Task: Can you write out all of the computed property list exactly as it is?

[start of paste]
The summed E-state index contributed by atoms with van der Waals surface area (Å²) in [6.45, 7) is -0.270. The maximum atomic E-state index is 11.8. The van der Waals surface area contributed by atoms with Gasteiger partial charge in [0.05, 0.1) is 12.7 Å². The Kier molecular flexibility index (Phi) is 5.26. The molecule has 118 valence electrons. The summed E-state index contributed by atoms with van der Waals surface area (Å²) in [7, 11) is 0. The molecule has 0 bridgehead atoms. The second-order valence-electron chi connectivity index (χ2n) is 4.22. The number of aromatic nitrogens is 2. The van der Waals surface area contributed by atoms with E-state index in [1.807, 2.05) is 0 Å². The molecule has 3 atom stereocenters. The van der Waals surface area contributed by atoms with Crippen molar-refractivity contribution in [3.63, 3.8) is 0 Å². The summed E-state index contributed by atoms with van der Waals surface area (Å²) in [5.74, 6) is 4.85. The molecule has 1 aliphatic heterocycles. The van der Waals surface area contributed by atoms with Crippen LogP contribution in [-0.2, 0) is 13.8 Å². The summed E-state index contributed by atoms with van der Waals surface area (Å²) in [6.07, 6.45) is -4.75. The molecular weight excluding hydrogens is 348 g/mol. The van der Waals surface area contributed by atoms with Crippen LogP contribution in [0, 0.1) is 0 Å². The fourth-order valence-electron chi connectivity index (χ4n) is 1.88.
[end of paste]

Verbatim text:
The summed E-state index contributed by atoms with van der Waals surface area (Å²) in [6.45, 7) is -0.270. The maximum atomic E-state index is 11.8. The van der Waals surface area contributed by atoms with Gasteiger partial charge in [0.05, 0.1) is 12.7 Å². The Kier molecular flexibility index (Phi) is 5.26. The molecule has 118 valence electrons. The summed E-state index contributed by atoms with van der Waals surface area (Å²) in [7, 11) is 0. The molecule has 0 bridgehead atoms. The second-order valence-electron chi connectivity index (χ2n) is 4.22. The number of aromatic nitrogens is 2. The van der Waals surface area contributed by atoms with E-state index in [1.807, 2.05) is 0 Å². The molecule has 3 atom stereocenters. The van der Waals surface area contributed by atoms with Crippen molar-refractivity contribution in [3.63, 3.8) is 0 Å². The summed E-state index contributed by atoms with van der Waals surface area (Å²) in [5.74, 6) is 4.85. The molecule has 1 aliphatic heterocycles. The van der Waals surface area contributed by atoms with Crippen LogP contribution in [-0.2, 0) is 13.8 Å². The summed E-state index contributed by atoms with van der Waals surface area (Å²) in [6.07, 6.45) is -4.75. The molecular weight excluding hydrogens is 348 g/mol. The van der Waals surface area contributed by atoms with Crippen LogP contribution in [0, 0.1) is 0 Å². The fourth-order valence-electron chi connectivity index (χ4n) is 1.88.